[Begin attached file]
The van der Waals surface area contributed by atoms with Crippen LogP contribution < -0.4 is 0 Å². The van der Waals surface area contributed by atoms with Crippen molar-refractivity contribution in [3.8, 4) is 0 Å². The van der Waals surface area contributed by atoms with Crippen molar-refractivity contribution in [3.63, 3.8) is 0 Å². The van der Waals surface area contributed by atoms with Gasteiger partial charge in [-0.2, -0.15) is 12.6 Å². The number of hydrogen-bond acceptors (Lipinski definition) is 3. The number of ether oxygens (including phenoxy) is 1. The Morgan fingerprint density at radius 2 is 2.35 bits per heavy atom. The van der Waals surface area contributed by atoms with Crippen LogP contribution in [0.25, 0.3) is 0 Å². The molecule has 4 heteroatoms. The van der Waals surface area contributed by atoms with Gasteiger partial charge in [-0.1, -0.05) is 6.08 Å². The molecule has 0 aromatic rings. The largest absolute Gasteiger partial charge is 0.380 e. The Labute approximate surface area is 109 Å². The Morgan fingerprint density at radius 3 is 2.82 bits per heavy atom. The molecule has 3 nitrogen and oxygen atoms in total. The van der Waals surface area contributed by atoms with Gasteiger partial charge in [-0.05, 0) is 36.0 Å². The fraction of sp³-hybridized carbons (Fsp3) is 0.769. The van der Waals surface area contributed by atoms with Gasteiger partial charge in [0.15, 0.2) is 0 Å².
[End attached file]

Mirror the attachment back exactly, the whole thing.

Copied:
The van der Waals surface area contributed by atoms with Crippen LogP contribution < -0.4 is 0 Å². The van der Waals surface area contributed by atoms with Crippen molar-refractivity contribution in [3.8, 4) is 0 Å². The van der Waals surface area contributed by atoms with Crippen molar-refractivity contribution in [3.63, 3.8) is 0 Å². The van der Waals surface area contributed by atoms with Gasteiger partial charge in [-0.2, -0.15) is 12.6 Å². The number of hydrogen-bond acceptors (Lipinski definition) is 3. The number of ether oxygens (including phenoxy) is 1. The Morgan fingerprint density at radius 2 is 2.35 bits per heavy atom. The van der Waals surface area contributed by atoms with Crippen LogP contribution in [0.25, 0.3) is 0 Å². The molecule has 4 heteroatoms. The van der Waals surface area contributed by atoms with Gasteiger partial charge in [-0.1, -0.05) is 6.08 Å². The molecule has 0 aromatic rings. The largest absolute Gasteiger partial charge is 0.380 e. The Labute approximate surface area is 109 Å². The Morgan fingerprint density at radius 3 is 2.82 bits per heavy atom. The molecule has 3 nitrogen and oxygen atoms in total. The van der Waals surface area contributed by atoms with Gasteiger partial charge in [-0.05, 0) is 36.0 Å². The fraction of sp³-hybridized carbons (Fsp3) is 0.769. The van der Waals surface area contributed by atoms with Gasteiger partial charge in [0.15, 0.2) is 0 Å².